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[3]    505 S.W.2d 719

[4]    February 19, 1974

        1974.TN.40 <> [5]    APPELLATE judges:

[6]    McCANLESS, Justice wrote the opinion.

[7]    DYER, C.J., CHATTIN, J., and LEECH, Special Justice, concur.


[9]    The Memphis Housing Authority condemned the respondent's property as part of the Beale Street Urban Renewal Project. Possession was granted to the petitioner on July 12, 1970, after it deposited the sum of $146,500.00 with the clerk of the court. This case involves the admissibility of evidence of a comparable sale of similar property for purposes of aiding the jury in determining whether the respondent Peabody Garage Company was adequately compensated.

The property taken by the petitioner under its power of eminent domain is located at the southwest corner of Church Street and Gayoso Avenue in downtown Memphis. At the trial in the Circuit Court of Shelby County, Division I, petitioner's appraisers valued the property at $145,000.00 and $146,500.00. Respondent's appraisers testified to values of $256,785.00 and $277,065.00. The owner, C. H. Alberding, values the property at $320,000.00. The jury returned a verdict of $175,000.00.

At the trial, respondent sought to introduce into evidence certain sales of other property in the area to be used by the jury for purposes of comparison. Among these "comparables" was the so-called Hull-Dobbs property, which had been sold to the Sheraton-Peabody Hotel for $500,000.00. The two parcels of property are remarkably similar in terms of size, improvements, use, location, and time of purchase. The Hull-Dobbs parcel is 26,229 square feet in size, compared to the 27,706.5 square feet of the subject property. The Hull-Dobbs property is improved with an obsolete two story building, the Peabody Garage property with an obsolete one story building. Both buildings are used for automobile parking, the properties are located across Gayoso Avenue from each other, and both are zoned C-4. The Hull-Dobbs sale was made in August, 1966, and the respondent's property was condemned in August, 1970.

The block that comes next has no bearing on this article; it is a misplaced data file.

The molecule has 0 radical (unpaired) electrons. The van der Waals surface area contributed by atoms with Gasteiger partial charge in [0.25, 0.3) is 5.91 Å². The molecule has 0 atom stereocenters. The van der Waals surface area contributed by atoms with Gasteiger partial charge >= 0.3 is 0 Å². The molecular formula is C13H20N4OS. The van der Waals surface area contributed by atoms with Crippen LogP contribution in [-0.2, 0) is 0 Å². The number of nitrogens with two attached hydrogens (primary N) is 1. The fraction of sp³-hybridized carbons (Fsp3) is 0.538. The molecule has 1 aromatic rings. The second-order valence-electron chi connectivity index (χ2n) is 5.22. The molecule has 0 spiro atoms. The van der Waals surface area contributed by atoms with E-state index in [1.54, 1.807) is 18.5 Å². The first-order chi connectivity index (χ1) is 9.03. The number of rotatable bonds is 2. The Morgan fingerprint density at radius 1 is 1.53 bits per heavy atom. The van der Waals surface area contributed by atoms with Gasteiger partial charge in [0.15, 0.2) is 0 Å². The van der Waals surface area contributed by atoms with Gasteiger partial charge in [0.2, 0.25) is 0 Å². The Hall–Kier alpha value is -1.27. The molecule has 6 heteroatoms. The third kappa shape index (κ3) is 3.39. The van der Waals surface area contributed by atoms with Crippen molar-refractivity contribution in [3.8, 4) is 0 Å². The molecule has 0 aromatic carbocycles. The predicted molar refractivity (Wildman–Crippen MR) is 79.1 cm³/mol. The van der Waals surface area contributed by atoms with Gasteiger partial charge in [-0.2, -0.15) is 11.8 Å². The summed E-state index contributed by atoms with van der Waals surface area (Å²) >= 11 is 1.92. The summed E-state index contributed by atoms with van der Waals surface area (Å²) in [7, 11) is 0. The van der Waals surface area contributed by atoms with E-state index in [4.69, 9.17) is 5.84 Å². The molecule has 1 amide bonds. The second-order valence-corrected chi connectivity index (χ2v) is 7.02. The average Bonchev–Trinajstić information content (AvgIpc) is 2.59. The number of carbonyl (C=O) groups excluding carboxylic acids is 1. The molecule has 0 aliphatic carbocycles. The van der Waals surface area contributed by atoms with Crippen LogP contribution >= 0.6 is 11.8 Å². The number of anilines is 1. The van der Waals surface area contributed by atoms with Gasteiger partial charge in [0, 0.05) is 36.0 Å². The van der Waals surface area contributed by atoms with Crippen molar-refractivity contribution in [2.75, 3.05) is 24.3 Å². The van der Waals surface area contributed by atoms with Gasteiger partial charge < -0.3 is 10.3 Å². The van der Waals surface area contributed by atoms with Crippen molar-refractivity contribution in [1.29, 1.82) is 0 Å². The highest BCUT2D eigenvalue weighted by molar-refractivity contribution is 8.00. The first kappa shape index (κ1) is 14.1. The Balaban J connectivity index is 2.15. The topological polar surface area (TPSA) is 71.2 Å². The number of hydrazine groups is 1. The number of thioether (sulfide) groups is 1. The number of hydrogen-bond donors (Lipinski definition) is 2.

The trial Judge excluded testimony of the Hull-Dobbs sale on the ground that it was an expansion sale that would mislead the jury in trying to determine the fair market value of respondent's property.

The Court of Appeals, in a unanimous opinion written by Judge Nearn, reversed and remanded for a new trial. We granted certiorari.

The record shows that C. H. Alberding, owner of the subject property, owned and operated the Peabody Hotel Company from 1954 until 1965. During that period, he tried repeatedly to acquire the adjacent property, owned by Hull-Dobbs Realty Company, for use as a motor court or additional parking. Alberding was not successful in his attempts to make that purchase and in December, 1965, his hotel was sold at foreclosure to the Memphis-Sheraton Corporation. The Peabody Hotel then became the Sheraton-Peabody Hotel. Alberding retained ownership of the Peabody Garage, however, and rented it to the Sheraton-Peabody Hotel for $27,000.00 a year for use as parking space for the hotel. The Hull-Dobbs property lies between the Peabody Garage and the hotel, and it is in the same block as the hotel. About six months after the foreclosure sale, the owner of the Hull-Dobbs parcel approached Mr. Martin McNeil, manager of the Sheraton-Peabody Hotel, and offered his property for sale at $600,000.00. Mr. McNeil said he transmitted the offer to his superiors, and that the purchase was eventually made for $500,000.00 in August, 1966.

This Court has long held that evidence of sales of similar property is admissible for valuation purposes in condemnation cases. Lewisburg & N.R.Co. v. Hinds et al., 134 Tenn. 293, 183 S.W. 985 [1915]. As we observed above the Hull-Dobbs and Peabody Garage properties were similar in size, location, use, zoning, improvements, and time of sales. Even though they were alike, however, the comparable sale should not be admitted if the buyer had been compelled to make the purchase. In such a case, the sale would not be useful as a guide to open market value and would tend to mislead the jury. Railroad v. Hinds, supra.

We find no element of compulsion in this case that would make the Hull-Dobbs sale anything other than an open market sale. The factual situation in the case of Railroad v. Hinds, supra, is typical of the kind of compulsion on the parties which would mislead the jury. In that case, Chief Justice Neil wrote:

"While it was not, strictly speaking, a forced sale, yet it does appear that Cooper and wife, who had previously bought the land from one Littleton, after having paid for it one-fourth in cash and the balance on time, had failed to make two payments; had suffered the filing of a bill against them to foreclose the lien; had effected a compromise through which they had reconveyed the land to Littleton, taking back an option to buy within two years thereafter; had sold their option to one Cornish; had found that the latter was unable to make his payments in execution of the option; and had been compelled to retake the latter, and it appears that they had but little means. So it appears that unless they could sell their option to another, they would lose everything they ...

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